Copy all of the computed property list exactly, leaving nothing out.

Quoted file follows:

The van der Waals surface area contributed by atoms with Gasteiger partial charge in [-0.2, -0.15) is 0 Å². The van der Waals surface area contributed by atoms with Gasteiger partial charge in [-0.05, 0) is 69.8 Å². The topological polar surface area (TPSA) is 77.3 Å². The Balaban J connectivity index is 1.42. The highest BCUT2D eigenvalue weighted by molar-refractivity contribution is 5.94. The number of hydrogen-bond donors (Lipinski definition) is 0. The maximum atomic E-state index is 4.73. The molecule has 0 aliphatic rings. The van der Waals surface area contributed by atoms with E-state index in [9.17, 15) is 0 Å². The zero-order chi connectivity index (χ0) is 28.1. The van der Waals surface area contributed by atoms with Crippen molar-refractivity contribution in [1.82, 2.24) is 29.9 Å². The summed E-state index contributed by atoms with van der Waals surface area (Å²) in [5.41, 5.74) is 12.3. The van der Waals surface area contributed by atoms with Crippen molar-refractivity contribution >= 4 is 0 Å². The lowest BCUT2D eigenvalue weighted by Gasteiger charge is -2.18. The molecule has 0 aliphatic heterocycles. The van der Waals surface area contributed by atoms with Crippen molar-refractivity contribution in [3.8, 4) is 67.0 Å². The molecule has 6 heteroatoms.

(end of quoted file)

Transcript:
The van der Waals surface area contributed by atoms with Gasteiger partial charge in [-0.2, -0.15) is 0 Å². The van der Waals surface area contributed by atoms with Gasteiger partial charge in [-0.05, 0) is 69.8 Å². The topological polar surface area (TPSA) is 77.3 Å². The Balaban J connectivity index is 1.42. The highest BCUT2D eigenvalue weighted by molar-refractivity contribution is 5.94. The number of hydrogen-bond donors (Lipinski definition) is 0. The maximum atomic E-state index is 4.73. The molecule has 0 aliphatic rings. The van der Waals surface area contributed by atoms with E-state index in [9.17, 15) is 0 Å². The zero-order chi connectivity index (χ0) is 28.1. The van der Waals surface area contributed by atoms with Crippen molar-refractivity contribution in [1.82, 2.24) is 29.9 Å². The summed E-state index contributed by atoms with van der Waals surface area (Å²) in [5.41, 5.74) is 12.3. The van der Waals surface area contributed by atoms with Crippen molar-refractivity contribution >= 4 is 0 Å². The lowest BCUT2D eigenvalue weighted by Gasteiger charge is -2.18. The molecule has 0 aliphatic heterocycles. The van der Waals surface area contributed by atoms with Crippen molar-refractivity contribution in [3.8, 4) is 67.0 Å². The molecule has 6 heteroatoms.